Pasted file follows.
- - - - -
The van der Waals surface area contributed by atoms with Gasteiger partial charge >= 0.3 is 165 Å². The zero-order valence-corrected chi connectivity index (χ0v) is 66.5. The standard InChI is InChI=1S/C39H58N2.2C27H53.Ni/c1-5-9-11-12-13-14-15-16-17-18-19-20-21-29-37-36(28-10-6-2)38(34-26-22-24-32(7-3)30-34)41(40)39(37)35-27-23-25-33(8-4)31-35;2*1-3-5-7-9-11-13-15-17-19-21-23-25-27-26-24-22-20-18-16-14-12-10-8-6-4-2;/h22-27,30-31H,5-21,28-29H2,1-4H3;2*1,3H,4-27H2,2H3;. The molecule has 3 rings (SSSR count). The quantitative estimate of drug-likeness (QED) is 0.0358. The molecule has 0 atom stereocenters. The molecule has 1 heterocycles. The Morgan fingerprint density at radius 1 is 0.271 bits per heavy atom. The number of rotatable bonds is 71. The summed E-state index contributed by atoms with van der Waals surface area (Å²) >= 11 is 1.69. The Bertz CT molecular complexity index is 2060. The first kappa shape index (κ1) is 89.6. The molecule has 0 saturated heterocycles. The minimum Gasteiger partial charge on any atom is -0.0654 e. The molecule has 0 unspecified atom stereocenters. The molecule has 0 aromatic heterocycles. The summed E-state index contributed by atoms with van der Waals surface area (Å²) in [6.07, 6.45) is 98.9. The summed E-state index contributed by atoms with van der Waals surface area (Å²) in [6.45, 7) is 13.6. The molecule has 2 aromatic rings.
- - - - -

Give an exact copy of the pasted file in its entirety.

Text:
The van der Waals surface area contributed by atoms with Gasteiger partial charge >= 0.3 is 165 Å². The zero-order valence-corrected chi connectivity index (χ0v) is 66.5. The standard InChI is InChI=1S/C39H58N2.2C27H53.Ni/c1-5-9-11-12-13-14-15-16-17-18-19-20-21-29-37-36(28-10-6-2)38(34-26-22-24-32(7-3)30-34)41(40)39(37)35-27-23-25-33(8-4)31-35;2*1-3-5-7-9-11-13-15-17-19-21-23-25-27-26-24-22-20-18-16-14-12-10-8-6-4-2;/h22-27,30-31H,5-21,28-29H2,1-4H3;2*1,3H,4-27H2,2H3;. The molecule has 3 rings (SSSR count). The quantitative estimate of drug-likeness (QED) is 0.0358. The molecule has 0 atom stereocenters. The molecule has 1 heterocycles. The Morgan fingerprint density at radius 1 is 0.271 bits per heavy atom. The number of rotatable bonds is 71. The summed E-state index contributed by atoms with van der Waals surface area (Å²) >= 11 is 1.69. The Bertz CT molecular complexity index is 2060. The first kappa shape index (κ1) is 89.6. The molecule has 0 saturated heterocycles. The minimum Gasteiger partial charge on any atom is -0.0654 e. The molecule has 0 unspecified atom stereocenters. The molecule has 0 aromatic heterocycles. The summed E-state index contributed by atoms with van der Waals surface area (Å²) in [6.07, 6.45) is 98.9. The summed E-state index contributed by atoms with van der Waals surface area (Å²) in [6.45, 7) is 13.6. The molecule has 2 aromatic rings.